The UK government convened the talks in a bid to sort out enduring problems at Stormont, including the Northern Ireland Executive's budget, welfare reform, flags, parades and the legacy of the Troubles.

Privacy and Civil Liberties Board

House of Commons

Parliament

Shadow Home Affairs minister Diana Johnson moves a series of amendments to give powers to the Privacy and Civil Liberties Board, which will support the Independent Reviewer of Terrorism Legislation.

The bill as it stands "doesn't determine anything", Ms Johnson says, and the board needs powers to counterbalance the strong security interests in Whitehall.

Labour also want to rename the body the Counter-Terrorism Oversight Panel, to reflect the nature of its work.

'More funds'

House of Lords

Parliament

Health Minister Earl Howe says the government has invested extra funds in the NHS in England, which will pay for more staff.

The funding has been "made possible by a strong economy", he adds.

Earl Howe
BBC

Amendment withdrawn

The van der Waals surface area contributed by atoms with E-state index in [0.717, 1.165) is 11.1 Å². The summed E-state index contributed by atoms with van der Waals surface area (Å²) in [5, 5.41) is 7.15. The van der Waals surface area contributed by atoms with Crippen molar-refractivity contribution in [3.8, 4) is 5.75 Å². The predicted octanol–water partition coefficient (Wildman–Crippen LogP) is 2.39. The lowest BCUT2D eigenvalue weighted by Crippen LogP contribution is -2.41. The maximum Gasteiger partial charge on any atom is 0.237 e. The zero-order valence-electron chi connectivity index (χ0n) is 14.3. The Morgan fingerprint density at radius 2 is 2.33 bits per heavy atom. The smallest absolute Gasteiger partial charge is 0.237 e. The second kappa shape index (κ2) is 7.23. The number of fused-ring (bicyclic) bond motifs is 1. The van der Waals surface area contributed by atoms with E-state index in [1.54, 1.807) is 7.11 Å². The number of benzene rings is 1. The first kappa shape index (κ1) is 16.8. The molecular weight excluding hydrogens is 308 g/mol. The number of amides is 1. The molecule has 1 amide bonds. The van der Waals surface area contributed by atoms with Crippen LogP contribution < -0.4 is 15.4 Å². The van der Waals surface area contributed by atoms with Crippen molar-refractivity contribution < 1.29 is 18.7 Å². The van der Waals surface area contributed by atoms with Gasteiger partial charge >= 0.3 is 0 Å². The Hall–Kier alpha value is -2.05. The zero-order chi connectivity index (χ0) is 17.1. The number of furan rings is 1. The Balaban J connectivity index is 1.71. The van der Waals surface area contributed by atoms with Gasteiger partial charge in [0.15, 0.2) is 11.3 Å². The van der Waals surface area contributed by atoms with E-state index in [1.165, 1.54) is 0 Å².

House of Commons

Parliament

Diana Johnsons withdraws her amendment but indicates that the subject may be returned to when the bill passes through the House of Lords.

A&E statement

House of Lords

Parliament

Questions are over and Health Minister Earl Howe is repeating a statement made in the House of Commons on A&E performance.

Health Secretary Jeremy Hunt made the statement to MPs earlier, in response to an urgent question from his Labour shadow, Andy Burnham.

Mr Burnham called on the government to hold an urgent summit on how to alleviate pressure on A&E services in English hospitals.

The call came a day after figures showed the NHS had missed its A&E waiting time target for the last three months of 2014.

Sufficient opportunity

House of Commons

Parliament

Responding to the debate, Home Office Minister Karen Bradley says the amendment is not necessary as only the home secretary can provide such guidance on the Prevent strategy, subject to a consultation.